Our study benefited from the rigorous exclusion criteria designed to limit the confounding effects of hormonal fluctuations associated with pregnancy, the postpartum period, and lactation. Unfortunately, these same criteria also acted to reduce our sample size, thereby limiting our ability to evaluate the risk modifiers by stroke subtype, headache type (nonmigraine versus migraine±aura), OC by formulation (estrogen versus progestin versus combination), OC dose, and OC delivery method. Our sample size also limited our ability to control for other vascular risk factors (eg, diabetes mellitus and thrombophilia), which potentially may have produced unmeasured confounding. Furthermore, our data were collected retrospectively; as such, our results could be influenced by recall bias, particularly in the sense that those who had a stroke might be more likely to remember whether they did or did not receive specific physician instructions relating to OC use. Finally, there is a chance that subjects may have misunderstood or incorrectly answered our questions.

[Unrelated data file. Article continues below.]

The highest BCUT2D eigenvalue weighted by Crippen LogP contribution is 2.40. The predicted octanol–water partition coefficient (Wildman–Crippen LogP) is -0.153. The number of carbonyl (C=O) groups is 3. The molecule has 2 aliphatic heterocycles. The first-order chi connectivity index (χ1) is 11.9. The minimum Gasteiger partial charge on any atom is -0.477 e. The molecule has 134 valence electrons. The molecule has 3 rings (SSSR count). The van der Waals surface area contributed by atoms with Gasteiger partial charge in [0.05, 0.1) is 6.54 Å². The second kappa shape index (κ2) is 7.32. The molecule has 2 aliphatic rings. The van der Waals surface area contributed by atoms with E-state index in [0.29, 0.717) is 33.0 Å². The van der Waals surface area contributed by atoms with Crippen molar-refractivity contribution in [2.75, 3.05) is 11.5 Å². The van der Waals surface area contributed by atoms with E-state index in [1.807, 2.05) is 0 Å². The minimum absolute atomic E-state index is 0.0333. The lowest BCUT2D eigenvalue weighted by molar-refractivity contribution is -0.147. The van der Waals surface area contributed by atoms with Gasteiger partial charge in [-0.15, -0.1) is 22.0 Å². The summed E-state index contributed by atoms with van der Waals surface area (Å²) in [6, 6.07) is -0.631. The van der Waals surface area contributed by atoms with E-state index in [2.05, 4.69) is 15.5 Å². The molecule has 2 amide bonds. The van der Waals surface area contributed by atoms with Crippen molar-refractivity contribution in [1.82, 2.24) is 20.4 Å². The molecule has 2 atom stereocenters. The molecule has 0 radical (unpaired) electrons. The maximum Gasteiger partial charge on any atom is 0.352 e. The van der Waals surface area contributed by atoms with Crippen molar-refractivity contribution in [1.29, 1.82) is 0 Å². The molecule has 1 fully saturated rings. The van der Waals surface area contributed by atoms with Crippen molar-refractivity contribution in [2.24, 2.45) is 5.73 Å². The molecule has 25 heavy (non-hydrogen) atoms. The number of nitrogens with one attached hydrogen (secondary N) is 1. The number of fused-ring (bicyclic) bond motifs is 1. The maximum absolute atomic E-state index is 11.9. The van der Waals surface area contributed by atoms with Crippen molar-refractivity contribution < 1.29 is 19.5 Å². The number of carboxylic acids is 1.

We confirm that certain medical conditions increase the risk of stroke during OC use and demonstrate the importance of physician counseling in those using OC in the setting of concurrent high-risk conditions and the need for improved patient compliance with such counseling.
Sources of Funding
This work was supported by the Department of Veterans Affairs and the National Institutes of Health.
- Received October 31, 2013.
- Revision received December 10, 2013.
- Accepted December 13, 2013.
- © 2014 American Heart Association, Inc.